KOTTAYAM: On March 30, 1924, three men, Kunjappy, Bahuleyan and Venniyil Govinda Panicker, in the presence of hundreds of people walked hand-in-hand towards a board where it was written ‘Theendal jaathikkarkk praveshanam nirodhichirikkunnu’ (Entry banned for untouchable caste members).
Though they were prevented and arrested by the police before reaching the destination, these three men had taken the first step towards the nation’s historic walk to a great objective - equality for all. And this was the official start of an epic people’s struggle - the Vaikom Satyagraha- to end caste discrimination that prevailed in the erstwhile princely state of Travancore.
The Vaikom Satyagraha was launched on March 30, 1924, against the ban imposed on members of marginalised communities on the four streets surrounding the Vaikom Mahadevar Temple. However, the satyagraha is considered as the first-ever organised struggle in Kerala demanding the right to use public roads for people of all castes and communities.
“The Vaikom Satyagraha drew inspiration from several public protests that had commenced in southern Travancore demanding the right to use public roads for lower caste people under the aegis of Ayyankali. A meeting of the Pulaya community members held in Vaikom first triggered the idea of a struggle demanding the right to use public roads surrounding the Vaikom temple,” said Sunny M Kapicadu, writer and Dalit activist.
The protest was started under the leadership of T K Madhavan, K P Kesava Menon and George Joseph with the blessings of the All India Congress Committee (AICC) and Mahatma Gandhi after T K Madhavan raised the injustice being faced by the lower caste people, in the Kakinada meet of the Congress party in 1923.
The 603-day-long struggle witnessed several ups and downs. While frontline leaders were arrested within two weeks of the strike, Periyar E V Ramasamy was brought in from Tamil Nadu, who gave a fresh lease of life to the agitation. When Mahatma Gandhi himself arrived in Vaikom, leaders like Chattampi Swamikal, Sree Narayana Guru and Mannath Padmanabhan extended unfaltering support to the movement, which boosted the persistence and resolve of the satyagrahis. Support flowed in from people across the country with even Akalis of Punjab setting up a camp at Vaikom for preparing food for the satyagrahis.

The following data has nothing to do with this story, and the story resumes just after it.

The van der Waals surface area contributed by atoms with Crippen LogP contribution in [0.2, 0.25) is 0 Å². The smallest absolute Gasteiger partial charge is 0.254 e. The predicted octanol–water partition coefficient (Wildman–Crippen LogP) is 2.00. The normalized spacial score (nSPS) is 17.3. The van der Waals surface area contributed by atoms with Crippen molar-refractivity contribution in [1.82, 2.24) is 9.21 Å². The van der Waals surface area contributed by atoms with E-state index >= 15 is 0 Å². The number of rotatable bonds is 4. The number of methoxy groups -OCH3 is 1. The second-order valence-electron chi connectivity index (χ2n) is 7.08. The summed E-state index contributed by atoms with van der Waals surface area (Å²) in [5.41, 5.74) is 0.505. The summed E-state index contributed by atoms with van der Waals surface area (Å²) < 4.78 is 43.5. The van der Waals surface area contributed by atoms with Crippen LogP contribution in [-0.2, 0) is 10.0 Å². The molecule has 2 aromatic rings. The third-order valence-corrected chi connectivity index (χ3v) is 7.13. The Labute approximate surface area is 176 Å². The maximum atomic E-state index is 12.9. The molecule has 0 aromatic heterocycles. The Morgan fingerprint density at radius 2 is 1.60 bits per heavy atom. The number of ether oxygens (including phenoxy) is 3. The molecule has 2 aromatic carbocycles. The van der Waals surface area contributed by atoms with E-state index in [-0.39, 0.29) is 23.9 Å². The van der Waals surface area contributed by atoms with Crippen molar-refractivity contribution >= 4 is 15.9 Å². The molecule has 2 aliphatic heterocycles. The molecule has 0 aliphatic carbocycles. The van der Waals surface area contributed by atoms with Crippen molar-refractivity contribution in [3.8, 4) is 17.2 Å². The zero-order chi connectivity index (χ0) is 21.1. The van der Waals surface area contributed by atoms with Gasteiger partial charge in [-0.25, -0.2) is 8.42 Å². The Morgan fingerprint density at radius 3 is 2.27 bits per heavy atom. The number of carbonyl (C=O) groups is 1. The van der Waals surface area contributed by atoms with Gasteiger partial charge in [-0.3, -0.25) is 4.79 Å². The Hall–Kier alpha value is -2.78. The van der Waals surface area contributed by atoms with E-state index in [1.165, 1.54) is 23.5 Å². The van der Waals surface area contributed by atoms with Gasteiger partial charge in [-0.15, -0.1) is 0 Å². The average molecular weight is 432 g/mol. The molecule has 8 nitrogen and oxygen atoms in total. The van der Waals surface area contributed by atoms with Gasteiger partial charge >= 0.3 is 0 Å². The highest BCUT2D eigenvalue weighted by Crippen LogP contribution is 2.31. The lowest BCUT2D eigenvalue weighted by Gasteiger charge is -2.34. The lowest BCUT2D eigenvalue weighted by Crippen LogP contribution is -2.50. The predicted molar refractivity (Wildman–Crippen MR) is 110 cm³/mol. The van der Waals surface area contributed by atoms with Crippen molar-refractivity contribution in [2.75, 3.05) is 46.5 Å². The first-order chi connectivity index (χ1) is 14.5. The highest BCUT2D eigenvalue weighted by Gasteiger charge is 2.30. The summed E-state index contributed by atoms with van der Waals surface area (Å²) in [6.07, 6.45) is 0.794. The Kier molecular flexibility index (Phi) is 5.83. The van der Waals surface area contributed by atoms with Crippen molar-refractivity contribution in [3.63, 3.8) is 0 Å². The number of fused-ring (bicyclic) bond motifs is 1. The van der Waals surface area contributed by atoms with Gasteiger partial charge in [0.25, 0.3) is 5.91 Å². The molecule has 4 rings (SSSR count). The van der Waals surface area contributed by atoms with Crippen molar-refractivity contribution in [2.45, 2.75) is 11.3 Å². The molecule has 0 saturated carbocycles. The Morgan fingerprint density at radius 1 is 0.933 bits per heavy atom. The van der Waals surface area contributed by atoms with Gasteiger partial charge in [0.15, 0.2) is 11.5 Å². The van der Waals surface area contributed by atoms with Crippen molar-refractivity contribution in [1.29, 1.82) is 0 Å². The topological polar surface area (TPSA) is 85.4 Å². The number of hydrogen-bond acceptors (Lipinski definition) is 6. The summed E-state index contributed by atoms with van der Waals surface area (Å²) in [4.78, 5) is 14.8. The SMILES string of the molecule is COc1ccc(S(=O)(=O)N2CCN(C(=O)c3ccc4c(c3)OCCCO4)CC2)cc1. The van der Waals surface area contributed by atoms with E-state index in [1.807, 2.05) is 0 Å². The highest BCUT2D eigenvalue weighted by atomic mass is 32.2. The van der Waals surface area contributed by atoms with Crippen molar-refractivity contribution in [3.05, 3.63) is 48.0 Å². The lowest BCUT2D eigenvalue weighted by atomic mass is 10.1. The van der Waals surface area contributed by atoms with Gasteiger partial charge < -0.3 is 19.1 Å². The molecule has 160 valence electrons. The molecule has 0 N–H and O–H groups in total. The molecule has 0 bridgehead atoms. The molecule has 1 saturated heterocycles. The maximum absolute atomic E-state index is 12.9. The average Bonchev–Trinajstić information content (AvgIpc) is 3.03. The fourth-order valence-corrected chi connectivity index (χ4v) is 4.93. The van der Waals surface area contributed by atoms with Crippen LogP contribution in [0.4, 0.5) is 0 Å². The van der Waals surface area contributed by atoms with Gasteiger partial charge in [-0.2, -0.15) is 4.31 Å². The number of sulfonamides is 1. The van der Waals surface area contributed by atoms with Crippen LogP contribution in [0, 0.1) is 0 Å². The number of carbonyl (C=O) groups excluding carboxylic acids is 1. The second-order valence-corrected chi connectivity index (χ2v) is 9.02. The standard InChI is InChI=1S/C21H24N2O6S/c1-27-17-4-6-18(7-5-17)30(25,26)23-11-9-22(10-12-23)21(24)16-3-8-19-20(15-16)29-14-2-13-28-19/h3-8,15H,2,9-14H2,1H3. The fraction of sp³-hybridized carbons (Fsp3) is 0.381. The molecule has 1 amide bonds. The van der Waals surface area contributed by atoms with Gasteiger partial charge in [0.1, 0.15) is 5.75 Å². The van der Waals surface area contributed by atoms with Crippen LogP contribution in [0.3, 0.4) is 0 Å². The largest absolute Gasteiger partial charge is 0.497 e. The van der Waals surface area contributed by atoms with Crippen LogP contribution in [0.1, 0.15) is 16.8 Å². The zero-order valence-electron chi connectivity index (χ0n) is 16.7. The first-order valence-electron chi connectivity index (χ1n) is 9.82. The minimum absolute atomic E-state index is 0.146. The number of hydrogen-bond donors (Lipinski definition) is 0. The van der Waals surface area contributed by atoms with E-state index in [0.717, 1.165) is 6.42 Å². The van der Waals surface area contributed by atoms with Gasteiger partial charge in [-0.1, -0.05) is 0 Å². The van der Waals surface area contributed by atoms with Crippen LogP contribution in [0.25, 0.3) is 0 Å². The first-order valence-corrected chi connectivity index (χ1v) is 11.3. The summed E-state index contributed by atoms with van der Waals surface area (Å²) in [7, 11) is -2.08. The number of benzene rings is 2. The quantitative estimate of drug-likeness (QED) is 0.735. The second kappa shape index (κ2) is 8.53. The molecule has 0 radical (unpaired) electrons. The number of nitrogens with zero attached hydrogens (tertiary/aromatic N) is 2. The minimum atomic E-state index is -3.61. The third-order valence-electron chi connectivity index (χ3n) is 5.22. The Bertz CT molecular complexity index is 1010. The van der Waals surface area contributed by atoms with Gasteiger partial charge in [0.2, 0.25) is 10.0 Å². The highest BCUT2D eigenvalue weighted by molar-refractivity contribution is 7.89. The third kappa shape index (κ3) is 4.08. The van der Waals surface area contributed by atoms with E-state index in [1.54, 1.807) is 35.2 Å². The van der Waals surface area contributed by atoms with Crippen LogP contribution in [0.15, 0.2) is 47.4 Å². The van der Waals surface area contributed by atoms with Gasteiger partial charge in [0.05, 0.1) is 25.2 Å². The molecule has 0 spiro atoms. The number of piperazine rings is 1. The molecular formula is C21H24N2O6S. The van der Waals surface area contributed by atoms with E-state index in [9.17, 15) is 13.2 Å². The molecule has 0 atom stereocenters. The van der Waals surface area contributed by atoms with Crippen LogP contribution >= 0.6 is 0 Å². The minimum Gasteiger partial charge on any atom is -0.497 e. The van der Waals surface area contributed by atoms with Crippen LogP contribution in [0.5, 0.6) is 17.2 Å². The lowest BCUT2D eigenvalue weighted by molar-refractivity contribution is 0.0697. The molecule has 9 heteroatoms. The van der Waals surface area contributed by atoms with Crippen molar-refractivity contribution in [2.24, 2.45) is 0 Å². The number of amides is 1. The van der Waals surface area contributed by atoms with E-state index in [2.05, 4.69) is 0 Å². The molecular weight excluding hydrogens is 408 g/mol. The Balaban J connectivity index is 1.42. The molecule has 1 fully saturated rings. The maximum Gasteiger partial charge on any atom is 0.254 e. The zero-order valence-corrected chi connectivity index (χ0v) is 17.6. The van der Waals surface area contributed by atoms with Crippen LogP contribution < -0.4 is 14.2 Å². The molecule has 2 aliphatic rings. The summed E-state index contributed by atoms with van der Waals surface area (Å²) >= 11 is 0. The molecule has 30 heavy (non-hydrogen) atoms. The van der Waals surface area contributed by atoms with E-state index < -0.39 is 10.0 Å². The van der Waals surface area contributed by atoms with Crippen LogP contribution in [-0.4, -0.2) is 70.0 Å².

The strike was withdrawn officially on November 30, 1925, following active consultations between Gandhiji and W H Pitt, the then police commissioner of the Travancore State. The compromise formula stipulated the release of all prisoners and the opening of the roads on the northern, southern, and western sides of the temple. The eastern entry of the road, however, continued to be reserved for the upper castes.
Meanwhile, historians are concerned about the attempts of various organisations to hijack the Vaikom Satyagraha by terming it a religious reformation movement instead of a social reformation movement. “In the prevailing situation, communal organisations can easily hijack Vaikom Satyagraha to fulfil their objective. Unless we place it as a human rights movement in the renaissance history of Kerala, a fresh narrative will be placed by communal organisations to make gain out of it,” said Satheese Chandra Bose, a political scientist, who conducted studies on Vaikom Satyagraha.
“Interestingly, there was a purported attempt to erase the original history of Vaikom Satyagraha from public memory. You can’t get a clear picture of Vaikom Satyagraha, where it happened, and what its objective was, from people living in Vaikom. The objective behind the attempt is to distort it for communal purposes,” he said.
It is considered as the first-ever organised struggle in Kerala demanding the right to use public roads for people of all castes and communities. It was launched against the ban imposed on members of marginalised communities on the four streets surrounding the Vaikom Mahadevar Temple